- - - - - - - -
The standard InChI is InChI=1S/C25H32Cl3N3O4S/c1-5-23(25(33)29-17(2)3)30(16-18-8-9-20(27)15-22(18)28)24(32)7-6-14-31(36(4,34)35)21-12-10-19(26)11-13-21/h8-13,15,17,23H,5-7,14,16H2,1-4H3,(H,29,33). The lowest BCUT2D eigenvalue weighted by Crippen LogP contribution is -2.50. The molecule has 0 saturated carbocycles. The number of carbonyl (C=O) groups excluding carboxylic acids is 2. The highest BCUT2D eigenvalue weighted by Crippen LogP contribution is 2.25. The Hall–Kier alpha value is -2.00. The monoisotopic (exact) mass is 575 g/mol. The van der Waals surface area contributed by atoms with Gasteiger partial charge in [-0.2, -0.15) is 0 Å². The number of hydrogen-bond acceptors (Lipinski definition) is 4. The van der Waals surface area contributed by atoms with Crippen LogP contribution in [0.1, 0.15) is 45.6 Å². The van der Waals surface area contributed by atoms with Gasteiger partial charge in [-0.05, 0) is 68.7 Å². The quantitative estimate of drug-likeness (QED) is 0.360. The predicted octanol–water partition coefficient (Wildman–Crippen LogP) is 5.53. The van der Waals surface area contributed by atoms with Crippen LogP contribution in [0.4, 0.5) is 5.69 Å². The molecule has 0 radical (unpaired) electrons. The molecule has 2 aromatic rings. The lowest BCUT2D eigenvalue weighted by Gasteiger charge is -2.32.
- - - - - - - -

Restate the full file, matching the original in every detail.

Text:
The standard InChI is InChI=1S/C25H32Cl3N3O4S/c1-5-23(25(33)29-17(2)3)30(16-18-8-9-20(27)15-22(18)28)24(32)7-6-14-31(36(4,34)35)21-12-10-19(26)11-13-21/h8-13,15,17,23H,5-7,14,16H2,1-4H3,(H,29,33). The lowest BCUT2D eigenvalue weighted by Crippen LogP contribution is -2.50. The molecule has 0 saturated carbocycles. The number of carbonyl (C=O) groups excluding carboxylic acids is 2. The highest BCUT2D eigenvalue weighted by Crippen LogP contribution is 2.25. The Hall–Kier alpha value is -2.00. The monoisotopic (exact) mass is 575 g/mol. The van der Waals surface area contributed by atoms with Gasteiger partial charge in [-0.2, -0.15) is 0 Å². The number of hydrogen-bond acceptors (Lipinski definition) is 4. The van der Waals surface area contributed by atoms with Crippen LogP contribution in [0.1, 0.15) is 45.6 Å². The van der Waals surface area contributed by atoms with Gasteiger partial charge in [-0.05, 0) is 68.7 Å². The quantitative estimate of drug-likeness (QED) is 0.360. The predicted octanol–water partition coefficient (Wildman–Crippen LogP) is 5.53. The van der Waals surface area contributed by atoms with Crippen LogP contribution in [0.4, 0.5) is 5.69 Å². The molecule has 0 radical (unpaired) electrons. The molecule has 2 aromatic rings. The lowest BCUT2D eigenvalue weighted by Gasteiger charge is -2.32.